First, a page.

First, the DL are making a greater-than-average share of tackles: only four teams have seen more tackles from their DL (caveats about 3-4 defenses apply). Some of those plays are plays where a LB might have been in position to make the tackle if the play had reached him, but a DL got there first.

    Second, it's not like the Lions have seen a disproportionate number of running plays. Unlike last season, they've been in every game but one this year, and they've actually had the ball late in games (as opposed to watching their opponents grind the clock). If I have the numbers right, the Lions have seen run plays 44.5% of the time, compared to 42.9% across the NFL ... and that represents only 6 more running plays, just one per game. The LBs aren't letting through a host of running plays that they should be stopping, not from these stats, anyway.

    By the way, this doesn't really tell you too much about secondary play, mostly because if a DB blows a tackle, usually there are two alternatives: another DB or a TD. (There are exceptions, of course, but on medium- to long-range pass plays, those options plus the receiver stumbling/going out of bounds are about it.) So even though we know the Lions' secondary is very bad, it won't show up here as it might if you were displaying, say, net yards per attempt or something like that.

    Of course, if it's difficult to learn much from these numbers, it's because the stat on which they're based is simple: you either get a tackle or you don't, and each tackle counts the same. Julian Peterson and Ashlee Palmer are third and fourth on the team in solo tackles (behind Louis Delmas and C.C. Brown???), but we don't know if they're making tackles at the point of attack or ten yards downfield. And while the tackle numbers suggest that the "other" LB might be a problem, well, we already know that, because it's not DeAndre Levy (who's still injured) or Jordon Dizon (who's still injured) or Zack Follett (who's now injured). If you get 3 or 4 deep at any position other than WR or CB, well, you're not going to get much there.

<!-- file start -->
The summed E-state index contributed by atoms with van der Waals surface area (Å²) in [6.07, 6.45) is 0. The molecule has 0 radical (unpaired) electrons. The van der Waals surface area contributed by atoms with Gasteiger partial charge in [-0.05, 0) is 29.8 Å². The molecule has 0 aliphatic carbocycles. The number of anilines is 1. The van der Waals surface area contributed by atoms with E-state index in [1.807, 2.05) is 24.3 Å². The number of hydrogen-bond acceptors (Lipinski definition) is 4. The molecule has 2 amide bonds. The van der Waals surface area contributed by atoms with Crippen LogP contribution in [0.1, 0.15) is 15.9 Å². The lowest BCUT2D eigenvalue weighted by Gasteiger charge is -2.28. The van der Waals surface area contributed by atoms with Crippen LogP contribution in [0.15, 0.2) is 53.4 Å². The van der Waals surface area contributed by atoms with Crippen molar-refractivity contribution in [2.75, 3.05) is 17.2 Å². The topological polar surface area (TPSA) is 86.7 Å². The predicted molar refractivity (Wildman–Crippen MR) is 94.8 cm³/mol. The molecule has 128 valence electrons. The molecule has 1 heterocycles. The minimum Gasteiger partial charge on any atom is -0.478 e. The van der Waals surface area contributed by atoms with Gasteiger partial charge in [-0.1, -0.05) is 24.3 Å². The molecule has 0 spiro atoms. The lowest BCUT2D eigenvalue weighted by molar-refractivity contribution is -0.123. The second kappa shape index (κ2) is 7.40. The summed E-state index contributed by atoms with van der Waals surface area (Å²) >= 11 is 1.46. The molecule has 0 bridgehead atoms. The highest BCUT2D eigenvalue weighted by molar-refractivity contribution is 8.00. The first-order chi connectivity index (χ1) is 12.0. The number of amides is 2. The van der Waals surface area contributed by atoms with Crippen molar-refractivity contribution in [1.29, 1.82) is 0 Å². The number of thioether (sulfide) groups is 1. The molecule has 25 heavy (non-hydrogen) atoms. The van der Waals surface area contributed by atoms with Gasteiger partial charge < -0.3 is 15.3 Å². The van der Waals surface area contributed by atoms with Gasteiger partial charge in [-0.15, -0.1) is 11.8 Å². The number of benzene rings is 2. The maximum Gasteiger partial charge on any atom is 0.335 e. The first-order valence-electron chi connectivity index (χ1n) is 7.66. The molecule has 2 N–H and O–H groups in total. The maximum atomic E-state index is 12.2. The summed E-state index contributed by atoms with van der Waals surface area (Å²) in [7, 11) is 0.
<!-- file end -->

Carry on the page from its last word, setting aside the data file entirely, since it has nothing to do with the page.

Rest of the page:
8. Anonymous says:

    As an old football guy, all I've got to say is at least 1/2 of your teams tackles should be made by LBs and DEs. If your safeties are making 1/3 or more your D is in big trouble.

  9. J.R. says:

    You could model a team's pass and run defenses as two parallel series of gates, each with a reliability percentage. You could pre-calculate a team's Run Reliability and Pass Reliability based on past data, and then look at their projected opponent's offensive run/pass percentage to get a good idea of what to expect on Sunday. Another way to slice the data would be to look at the run and pass reliability scores for each positional grouping, as you've done above, but to segregate the two. If you graphed them as eight adjacent bars, I bet that you'd see "fingerprints" for successful defenses, and that a 3-4 like BAL/PIT/NYJ would have similar fingerprints.

    So, off to reliability numbers... first, pass plays. Eliminate plays that go out of bounds, and then you would have several outcomes (best to worst):

    - Sack, for which I would give the DL credit for a pass-tackle.
    - Incomplete pass, for which I would credit the DEs with an equivalent pass-tackle.
    - INT, for which I would credit the DE/S with more than one pass-tackle equivalent... but I don't know what number to use here.
    - Complete pass, pass-tackle by DE (or LB dropping into coverage)
    - Complete pass, pass-tackle by S
    - Complete pass for score, which is a Pass Defense Failure... you actually get this number for free at the end from (1-Rpass)

    Handle these as serial reliabilities.

    Run plays are actually easier to account for. The DL should stop the run; if they don't, the LBs should (duh) back the line and make the tackle; if they don't, the DBs and S have to step up; and if they don't, the offense scores. So your combined reliability against the run is RRun = R(dl)+[(1-Rdl)*Rlb] + [1 - (1-Rdl)*Rlb] * Rdbs, and (1-Rrun) is your rate-of-failure-vs-run.

Leave a Reply

Note: Only a member of this blog may post a comment.